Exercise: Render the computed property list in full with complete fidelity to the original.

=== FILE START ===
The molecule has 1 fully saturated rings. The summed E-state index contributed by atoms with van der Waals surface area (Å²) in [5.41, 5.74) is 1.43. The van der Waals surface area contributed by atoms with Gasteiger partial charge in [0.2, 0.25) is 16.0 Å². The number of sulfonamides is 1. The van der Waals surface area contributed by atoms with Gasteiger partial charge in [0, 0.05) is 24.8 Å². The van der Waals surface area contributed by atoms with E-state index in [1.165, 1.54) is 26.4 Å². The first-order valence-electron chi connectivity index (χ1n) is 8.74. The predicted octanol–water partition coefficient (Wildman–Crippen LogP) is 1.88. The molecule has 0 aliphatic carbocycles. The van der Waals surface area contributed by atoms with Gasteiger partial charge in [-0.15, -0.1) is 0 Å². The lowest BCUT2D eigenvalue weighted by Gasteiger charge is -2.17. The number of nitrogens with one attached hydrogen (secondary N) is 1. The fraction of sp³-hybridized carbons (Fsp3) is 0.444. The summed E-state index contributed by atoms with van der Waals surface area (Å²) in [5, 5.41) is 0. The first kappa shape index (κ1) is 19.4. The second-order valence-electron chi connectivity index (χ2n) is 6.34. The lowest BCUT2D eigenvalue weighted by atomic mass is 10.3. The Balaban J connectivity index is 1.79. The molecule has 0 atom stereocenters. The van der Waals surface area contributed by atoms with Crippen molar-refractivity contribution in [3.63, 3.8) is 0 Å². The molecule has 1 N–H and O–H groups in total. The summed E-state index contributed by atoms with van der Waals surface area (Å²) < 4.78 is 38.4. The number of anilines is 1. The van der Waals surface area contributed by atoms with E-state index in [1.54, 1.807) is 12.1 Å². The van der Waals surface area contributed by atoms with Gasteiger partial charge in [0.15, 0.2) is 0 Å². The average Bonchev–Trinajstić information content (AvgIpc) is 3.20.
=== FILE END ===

The molecule has 1 fully saturated rings. The summed E-state index contributed by atoms with van der Waals surface area (Å²) in [5.41, 5.74) is 1.43. The van der Waals surface area contributed by atoms with Gasteiger partial charge in [0.2, 0.25) is 16.0 Å². The number of sulfonamides is 1. The van der Waals surface area contributed by atoms with Gasteiger partial charge in [0, 0.05) is 24.8 Å². The van der Waals surface area contributed by atoms with E-state index in [1.165, 1.54) is 26.4 Å². The first-order valence-electron chi connectivity index (χ1n) is 8.74. The predicted octanol–water partition coefficient (Wildman–Crippen LogP) is 1.88. The molecule has 0 aliphatic carbocycles. The van der Waals surface area contributed by atoms with Gasteiger partial charge in [-0.15, -0.1) is 0 Å². The lowest BCUT2D eigenvalue weighted by Gasteiger charge is -2.17. The number of nitrogens with one attached hydrogen (secondary N) is 1. The fraction of sp³-hybridized carbons (Fsp3) is 0.444. The summed E-state index contributed by atoms with van der Waals surface area (Å²) in [5, 5.41) is 0. The first kappa shape index (κ1) is 19.4. The second-order valence-electron chi connectivity index (χ2n) is 6.34. The lowest BCUT2D eigenvalue weighted by atomic mass is 10.3. The Balaban J connectivity index is 1.79. The molecule has 0 atom stereocenters. The van der Waals surface area contributed by atoms with Crippen molar-refractivity contribution in [3.63, 3.8) is 0 Å². The molecule has 1 N–H and O–H groups in total. The summed E-state index contributed by atoms with van der Waals surface area (Å²) < 4.78 is 38.4. The number of anilines is 1. The van der Waals surface area contributed by atoms with E-state index in [1.54, 1.807) is 12.1 Å². The van der Waals surface area contributed by atoms with Gasteiger partial charge in [0.15, 0.2) is 0 Å². The average Bonchev–Trinajstić information content (AvgIpc) is 3.20.